Robotics teams from two Santa Maria-area schools will compete in Los Angeles this weekend as part of the First Lego League Robotics Championship Tournament.
Vying for a spot at the national tournament, students on the Blochman Union Robocatz and Fesler Junior High Robotic Falcons teams will challenge more than 90 teams for a chance to compete in Houston.
According to Robocatz coach Christina Gordillo and Robotic Falcons co-coaches Michelle Bayly and Mark Wall, First Lego League gives students the opportunity to hone their critical thinking, collaboration and creativity skills while exploring the topics of robotics, coding and programming in an approachable fashion. Students were introduced to this year's First Lego League theme — hydrodynamics — earlier this year and have been working since late August to plan, prototype and program their creations.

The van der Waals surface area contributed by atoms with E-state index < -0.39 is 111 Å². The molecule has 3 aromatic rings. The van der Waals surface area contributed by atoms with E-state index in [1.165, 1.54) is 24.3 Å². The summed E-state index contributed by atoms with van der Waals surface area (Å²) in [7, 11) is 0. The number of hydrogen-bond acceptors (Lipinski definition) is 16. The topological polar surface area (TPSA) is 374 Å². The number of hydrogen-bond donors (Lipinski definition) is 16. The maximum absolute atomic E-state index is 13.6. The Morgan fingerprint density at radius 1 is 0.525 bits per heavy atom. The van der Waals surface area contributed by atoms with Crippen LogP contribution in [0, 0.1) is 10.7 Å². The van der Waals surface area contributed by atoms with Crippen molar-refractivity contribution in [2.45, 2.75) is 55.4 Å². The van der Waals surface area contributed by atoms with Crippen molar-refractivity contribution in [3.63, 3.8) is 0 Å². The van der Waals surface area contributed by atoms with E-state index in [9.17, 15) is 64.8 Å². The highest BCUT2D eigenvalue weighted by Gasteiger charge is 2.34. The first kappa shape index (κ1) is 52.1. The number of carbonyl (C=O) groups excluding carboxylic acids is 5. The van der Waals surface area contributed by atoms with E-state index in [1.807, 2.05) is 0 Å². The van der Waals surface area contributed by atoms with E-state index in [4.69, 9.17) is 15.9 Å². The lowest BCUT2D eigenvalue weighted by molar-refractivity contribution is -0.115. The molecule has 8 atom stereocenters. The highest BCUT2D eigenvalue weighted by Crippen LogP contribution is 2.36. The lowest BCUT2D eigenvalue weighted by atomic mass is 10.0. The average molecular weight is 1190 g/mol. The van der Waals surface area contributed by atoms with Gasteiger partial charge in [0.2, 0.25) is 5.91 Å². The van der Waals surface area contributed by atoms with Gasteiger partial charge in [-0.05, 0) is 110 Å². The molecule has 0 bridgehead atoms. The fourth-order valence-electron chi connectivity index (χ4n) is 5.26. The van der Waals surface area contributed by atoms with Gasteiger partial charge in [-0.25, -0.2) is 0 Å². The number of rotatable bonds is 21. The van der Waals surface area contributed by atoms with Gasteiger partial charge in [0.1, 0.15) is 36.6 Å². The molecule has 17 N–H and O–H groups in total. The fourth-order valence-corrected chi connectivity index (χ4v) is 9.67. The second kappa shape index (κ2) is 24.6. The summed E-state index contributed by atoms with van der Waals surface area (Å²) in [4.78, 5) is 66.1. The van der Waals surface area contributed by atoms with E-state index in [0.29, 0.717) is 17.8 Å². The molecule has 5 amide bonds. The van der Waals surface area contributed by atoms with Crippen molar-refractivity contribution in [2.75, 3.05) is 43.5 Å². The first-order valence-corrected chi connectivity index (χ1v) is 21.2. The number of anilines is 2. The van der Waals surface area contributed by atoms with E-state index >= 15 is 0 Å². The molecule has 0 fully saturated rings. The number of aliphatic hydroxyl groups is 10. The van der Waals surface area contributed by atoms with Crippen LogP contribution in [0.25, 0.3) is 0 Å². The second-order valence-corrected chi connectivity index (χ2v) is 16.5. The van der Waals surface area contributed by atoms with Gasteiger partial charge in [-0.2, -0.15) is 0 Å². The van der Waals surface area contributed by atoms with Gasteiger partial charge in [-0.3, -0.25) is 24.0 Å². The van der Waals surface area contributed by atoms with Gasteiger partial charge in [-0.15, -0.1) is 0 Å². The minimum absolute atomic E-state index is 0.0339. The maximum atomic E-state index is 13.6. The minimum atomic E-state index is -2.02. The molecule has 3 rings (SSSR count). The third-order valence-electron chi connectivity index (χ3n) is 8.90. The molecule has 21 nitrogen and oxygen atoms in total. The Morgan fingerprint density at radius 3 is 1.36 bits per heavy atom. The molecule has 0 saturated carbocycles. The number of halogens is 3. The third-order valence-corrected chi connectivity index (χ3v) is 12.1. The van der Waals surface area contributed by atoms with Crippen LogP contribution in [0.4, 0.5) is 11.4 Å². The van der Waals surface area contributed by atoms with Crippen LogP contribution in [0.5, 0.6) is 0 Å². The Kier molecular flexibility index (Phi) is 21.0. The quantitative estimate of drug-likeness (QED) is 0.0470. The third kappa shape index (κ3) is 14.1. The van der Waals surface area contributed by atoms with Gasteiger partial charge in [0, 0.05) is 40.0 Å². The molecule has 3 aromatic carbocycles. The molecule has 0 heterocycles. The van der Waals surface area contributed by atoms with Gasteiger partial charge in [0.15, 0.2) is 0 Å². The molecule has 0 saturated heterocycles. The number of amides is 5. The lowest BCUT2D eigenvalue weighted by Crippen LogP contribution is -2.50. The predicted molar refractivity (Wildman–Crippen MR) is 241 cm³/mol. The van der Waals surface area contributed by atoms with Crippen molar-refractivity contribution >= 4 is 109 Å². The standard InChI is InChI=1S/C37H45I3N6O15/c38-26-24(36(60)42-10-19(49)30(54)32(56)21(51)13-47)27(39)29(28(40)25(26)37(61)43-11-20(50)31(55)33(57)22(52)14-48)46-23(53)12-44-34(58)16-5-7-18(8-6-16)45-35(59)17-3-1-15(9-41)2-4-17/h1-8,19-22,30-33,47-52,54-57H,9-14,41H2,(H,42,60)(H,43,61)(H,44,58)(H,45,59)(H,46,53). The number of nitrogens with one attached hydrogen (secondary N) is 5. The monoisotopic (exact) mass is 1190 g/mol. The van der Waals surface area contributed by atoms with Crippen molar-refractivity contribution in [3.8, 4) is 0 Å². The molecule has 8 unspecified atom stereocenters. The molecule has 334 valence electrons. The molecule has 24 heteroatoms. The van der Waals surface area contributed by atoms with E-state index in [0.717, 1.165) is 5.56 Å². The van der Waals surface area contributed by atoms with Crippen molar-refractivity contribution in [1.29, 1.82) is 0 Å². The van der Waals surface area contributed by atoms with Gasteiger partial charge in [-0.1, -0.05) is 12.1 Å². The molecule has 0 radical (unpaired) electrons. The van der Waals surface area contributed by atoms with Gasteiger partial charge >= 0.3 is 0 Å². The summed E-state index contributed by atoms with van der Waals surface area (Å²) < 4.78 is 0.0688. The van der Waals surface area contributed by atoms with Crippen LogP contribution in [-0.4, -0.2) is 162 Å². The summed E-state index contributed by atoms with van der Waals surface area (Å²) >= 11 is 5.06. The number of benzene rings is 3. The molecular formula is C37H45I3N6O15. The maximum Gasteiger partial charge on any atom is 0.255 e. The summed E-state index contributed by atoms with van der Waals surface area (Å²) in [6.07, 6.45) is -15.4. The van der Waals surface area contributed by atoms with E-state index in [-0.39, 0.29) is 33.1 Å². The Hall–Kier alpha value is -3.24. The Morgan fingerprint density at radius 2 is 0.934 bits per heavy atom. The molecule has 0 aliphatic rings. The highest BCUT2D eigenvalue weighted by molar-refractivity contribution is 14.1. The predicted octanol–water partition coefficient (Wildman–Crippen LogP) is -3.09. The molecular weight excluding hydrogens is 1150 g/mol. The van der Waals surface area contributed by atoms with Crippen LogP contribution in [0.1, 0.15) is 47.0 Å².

For this weekend's tournament, teams will present a panel of judges with a solution to a real-world issue happening in their community. Teams consulted with various stakeholders and professionals to develop the solution, and have worked to prototype a potential project design to address the issue.
In addition to the presentation of their goal, teams will be judged on their "core values" — metrics designed to promote inclusion, discovery, integration and "coopertition" (a mix of cooperation and competition) — and design of their robot. All participating teams were given a standard-issue kit, Bayly said, and students were only allowed to utilize those components when creating their robot.
"To ask a bunch of 9-to-14-year-olds to identify a problem, develop a project and program a robot — all outside of school hours — is incredible," Bayly said. "You have to be highly motivated to do something like this. It's cool, but it puts a lot on them."
At a practice at Fesler on Wednesday evening, the Robocatz and Robotic Falcons delivered their goal and core values to the other team in a mock presentation. After exchanging tips and comments, the teams took to the tables — roughly 7 feet by 4 feet — for a couple of practice runs.
"You get to decide which missions you want to execute," Gordillo explained. (For) the last part of the competition, students have designed and programmed the robots with the goal of completing as many predefined tasks as possible within 2½ minutes."